Monday, April 12, 2010

Climate Change

A recent The Economist (March 20-26, 2010) has good articles on climate change. In 1989 the Intergovernmental Panel on Climate Change was established “to get scientists to work out what was happening to the climate, and to get governments to sign off on the scientists’ conclusions” (p. 13). Although the scientific investigations have proceeded well, the predicated outcomes vary substantially, from a 1.1° C increase by 2100 to a “hellish” 6.4° C increase.

If you know scientific inquiry, you know that the difference between projections does not mean bad science! It simply means that the predictions are based on a number of variables, in this case uncertainties like rates of economic and population growth. Unfortunately, “Politics, like journalism, tends to simplify and exaggerate,” and so the message of climate change and its potential dangers have been sometimes been muddled and thus open to skepticism. For instance, the British government ran ads about climate change that were subsequently criticized for being sensationalistic. Plus, scientists have sometimes seemed to exaggerate findings, as when a recent IPCC report erroneously reported that Himalayan glaciers would disappear by 2035 rather than 2350 but did not quickly correct the error. These kinds of things give evidence to skeptics that climate change is really a false crisis.

The Economist authors write, “Plenty of uncertainty remains; but that argues for, not against, action. If it were known that global warming would be limited to 2° C, the world might decide to live with that. But the range of possible outcomes is huge, with catastrophe one possibility, and the costs of averting climate change are comparatively small” (all these quotations are from page. 13).

This makes sense to me, as does the conclusion of the longer article which describes the science and the situation (pp. 83-86): “The doubters are right that uncertainties are rife in climate science. They are wrong when they present that as a reason for inaction” (p. 86).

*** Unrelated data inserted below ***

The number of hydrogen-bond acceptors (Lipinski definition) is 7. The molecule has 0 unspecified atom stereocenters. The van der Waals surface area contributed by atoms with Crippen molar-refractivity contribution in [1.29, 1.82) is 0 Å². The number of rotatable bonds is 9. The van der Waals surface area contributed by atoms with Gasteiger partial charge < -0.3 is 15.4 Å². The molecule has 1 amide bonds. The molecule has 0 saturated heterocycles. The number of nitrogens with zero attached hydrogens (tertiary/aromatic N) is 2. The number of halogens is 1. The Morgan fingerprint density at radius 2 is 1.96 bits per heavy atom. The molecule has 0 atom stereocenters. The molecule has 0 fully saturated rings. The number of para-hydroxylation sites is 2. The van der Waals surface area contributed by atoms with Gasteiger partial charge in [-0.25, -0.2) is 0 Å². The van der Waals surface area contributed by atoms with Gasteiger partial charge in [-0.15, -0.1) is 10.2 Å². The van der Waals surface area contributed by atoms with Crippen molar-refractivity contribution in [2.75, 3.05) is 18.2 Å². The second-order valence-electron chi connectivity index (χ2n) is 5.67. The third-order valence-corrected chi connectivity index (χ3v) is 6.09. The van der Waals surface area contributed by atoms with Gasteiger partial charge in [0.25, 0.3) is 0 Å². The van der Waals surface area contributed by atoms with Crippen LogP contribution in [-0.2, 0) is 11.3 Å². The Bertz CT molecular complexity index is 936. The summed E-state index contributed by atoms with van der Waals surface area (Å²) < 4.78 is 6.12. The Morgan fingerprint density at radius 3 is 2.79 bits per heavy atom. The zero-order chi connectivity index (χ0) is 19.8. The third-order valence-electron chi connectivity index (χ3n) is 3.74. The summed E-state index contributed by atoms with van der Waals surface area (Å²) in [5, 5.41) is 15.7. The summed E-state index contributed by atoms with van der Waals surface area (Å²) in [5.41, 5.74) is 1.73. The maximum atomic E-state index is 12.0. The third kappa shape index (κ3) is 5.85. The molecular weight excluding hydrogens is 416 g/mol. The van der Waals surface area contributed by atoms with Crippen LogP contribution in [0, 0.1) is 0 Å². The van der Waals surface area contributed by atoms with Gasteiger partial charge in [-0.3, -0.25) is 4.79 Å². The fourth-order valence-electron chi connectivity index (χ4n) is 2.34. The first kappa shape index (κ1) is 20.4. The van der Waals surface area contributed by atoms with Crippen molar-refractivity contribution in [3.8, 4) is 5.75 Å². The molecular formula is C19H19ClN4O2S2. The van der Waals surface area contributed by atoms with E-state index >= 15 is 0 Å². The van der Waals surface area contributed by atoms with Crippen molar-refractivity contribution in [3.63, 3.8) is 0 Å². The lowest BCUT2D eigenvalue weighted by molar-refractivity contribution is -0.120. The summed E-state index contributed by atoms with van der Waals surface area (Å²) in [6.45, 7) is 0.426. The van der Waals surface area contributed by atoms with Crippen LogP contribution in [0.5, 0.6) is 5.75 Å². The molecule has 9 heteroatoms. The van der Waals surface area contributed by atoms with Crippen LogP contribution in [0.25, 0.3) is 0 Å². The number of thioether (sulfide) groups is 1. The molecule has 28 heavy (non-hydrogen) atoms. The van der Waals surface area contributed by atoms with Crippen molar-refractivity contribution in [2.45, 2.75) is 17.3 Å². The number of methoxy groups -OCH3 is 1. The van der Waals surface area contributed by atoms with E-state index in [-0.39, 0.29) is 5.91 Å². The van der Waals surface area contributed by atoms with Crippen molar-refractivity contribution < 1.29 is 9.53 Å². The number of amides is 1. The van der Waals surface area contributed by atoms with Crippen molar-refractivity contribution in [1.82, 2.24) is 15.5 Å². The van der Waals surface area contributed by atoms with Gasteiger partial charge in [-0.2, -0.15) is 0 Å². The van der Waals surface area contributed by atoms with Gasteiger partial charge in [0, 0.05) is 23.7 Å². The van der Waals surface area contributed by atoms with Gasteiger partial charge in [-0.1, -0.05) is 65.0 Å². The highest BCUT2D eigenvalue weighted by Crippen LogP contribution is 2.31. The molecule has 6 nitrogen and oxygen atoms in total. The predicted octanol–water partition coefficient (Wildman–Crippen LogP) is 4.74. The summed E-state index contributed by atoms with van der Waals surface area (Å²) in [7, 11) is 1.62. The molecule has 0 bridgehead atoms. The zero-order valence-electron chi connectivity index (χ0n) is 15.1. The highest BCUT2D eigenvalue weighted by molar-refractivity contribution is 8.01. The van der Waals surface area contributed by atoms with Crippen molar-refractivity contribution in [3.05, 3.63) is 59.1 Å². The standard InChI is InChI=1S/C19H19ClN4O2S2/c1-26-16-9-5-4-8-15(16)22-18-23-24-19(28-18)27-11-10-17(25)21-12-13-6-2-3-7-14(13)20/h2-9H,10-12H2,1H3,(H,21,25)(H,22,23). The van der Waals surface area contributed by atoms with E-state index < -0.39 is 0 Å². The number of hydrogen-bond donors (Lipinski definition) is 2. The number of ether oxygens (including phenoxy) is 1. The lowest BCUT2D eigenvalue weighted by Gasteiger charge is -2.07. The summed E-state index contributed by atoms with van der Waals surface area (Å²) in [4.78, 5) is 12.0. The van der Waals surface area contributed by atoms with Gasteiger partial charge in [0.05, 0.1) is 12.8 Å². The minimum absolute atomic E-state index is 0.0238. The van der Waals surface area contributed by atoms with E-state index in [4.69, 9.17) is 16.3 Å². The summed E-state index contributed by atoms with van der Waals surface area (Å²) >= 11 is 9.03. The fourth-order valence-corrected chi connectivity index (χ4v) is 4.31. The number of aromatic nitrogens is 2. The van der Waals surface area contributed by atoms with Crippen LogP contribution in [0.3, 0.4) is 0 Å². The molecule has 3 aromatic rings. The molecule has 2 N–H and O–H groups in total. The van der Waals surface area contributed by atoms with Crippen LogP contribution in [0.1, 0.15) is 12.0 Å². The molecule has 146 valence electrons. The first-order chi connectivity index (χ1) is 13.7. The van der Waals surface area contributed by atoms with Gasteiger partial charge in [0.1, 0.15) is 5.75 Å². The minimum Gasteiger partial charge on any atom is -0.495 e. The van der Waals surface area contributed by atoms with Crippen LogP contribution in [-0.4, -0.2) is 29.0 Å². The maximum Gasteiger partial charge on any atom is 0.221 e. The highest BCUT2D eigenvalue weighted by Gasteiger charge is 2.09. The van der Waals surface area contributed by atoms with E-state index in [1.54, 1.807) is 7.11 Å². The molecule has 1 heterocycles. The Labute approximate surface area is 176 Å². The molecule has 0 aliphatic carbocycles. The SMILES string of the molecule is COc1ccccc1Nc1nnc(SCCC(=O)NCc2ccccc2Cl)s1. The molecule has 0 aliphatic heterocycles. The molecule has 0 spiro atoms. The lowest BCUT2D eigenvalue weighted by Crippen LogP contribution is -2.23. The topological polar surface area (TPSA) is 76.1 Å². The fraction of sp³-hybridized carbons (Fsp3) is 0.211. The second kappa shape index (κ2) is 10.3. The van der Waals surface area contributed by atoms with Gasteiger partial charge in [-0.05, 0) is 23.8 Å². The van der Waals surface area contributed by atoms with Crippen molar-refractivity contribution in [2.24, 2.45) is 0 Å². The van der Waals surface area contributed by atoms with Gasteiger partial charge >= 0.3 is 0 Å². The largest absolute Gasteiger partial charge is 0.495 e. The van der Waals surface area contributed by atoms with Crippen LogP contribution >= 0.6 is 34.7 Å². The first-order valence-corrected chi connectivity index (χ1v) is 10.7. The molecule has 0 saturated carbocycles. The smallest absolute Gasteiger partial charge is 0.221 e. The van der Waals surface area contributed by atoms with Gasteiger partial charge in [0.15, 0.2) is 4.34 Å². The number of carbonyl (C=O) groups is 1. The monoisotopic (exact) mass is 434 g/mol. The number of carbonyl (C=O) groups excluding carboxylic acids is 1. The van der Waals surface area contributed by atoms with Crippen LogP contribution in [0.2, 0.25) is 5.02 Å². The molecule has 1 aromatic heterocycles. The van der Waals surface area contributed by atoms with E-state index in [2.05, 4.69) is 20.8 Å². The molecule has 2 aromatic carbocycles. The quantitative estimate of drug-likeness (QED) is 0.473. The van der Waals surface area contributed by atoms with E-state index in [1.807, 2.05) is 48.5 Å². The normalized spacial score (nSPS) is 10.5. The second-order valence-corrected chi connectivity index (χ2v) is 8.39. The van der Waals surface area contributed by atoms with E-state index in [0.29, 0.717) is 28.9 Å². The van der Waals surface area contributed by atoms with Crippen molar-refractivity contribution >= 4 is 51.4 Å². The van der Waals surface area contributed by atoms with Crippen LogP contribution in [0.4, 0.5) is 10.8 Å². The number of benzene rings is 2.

All that being said: what should people be doing about all this? What kinds of actions should we be taking, just in case? Environmentalists recommend contacting our national leaders as well as making personal changes. I don't know about you, but I haven’t been very conscientious lately about doing environmentally sensitive things. I found a good list online, however, with recommendations worth working on.


  1. Certainly a lot to think about! The list you linked to is very helpful and most of us can certainly improve in one or more areas. I'm feeling so motivated lately by the growing "locavore" food movement. I seriously cannot believe the bounty right here around me in central Indiana! In the rare cases when I do need to visit my chain supermarket anymore, I find myself looking at origin labels and asking myself if I really need to buy (insert product here) from (insert country or far away state here) when I can get something fresher from my local farmer or farmers' market. It's a win for me, for the farmer, and for the environment. But especially for me. :-)

  2. I hadn't heard the term "locavore" yet, but that's a good word for it! I need to check out the farmer's market here; my dad and I used to stock up there.

  3. New policies are being formed around the world to help create a low-carbon economy, focused on reducing carbon emissions. The challenge however is how to redefine our production of energy and reduce the demand for power, without hindering business developement. The transition will not be easy, but it is essential if we are to tackle the problem of climate change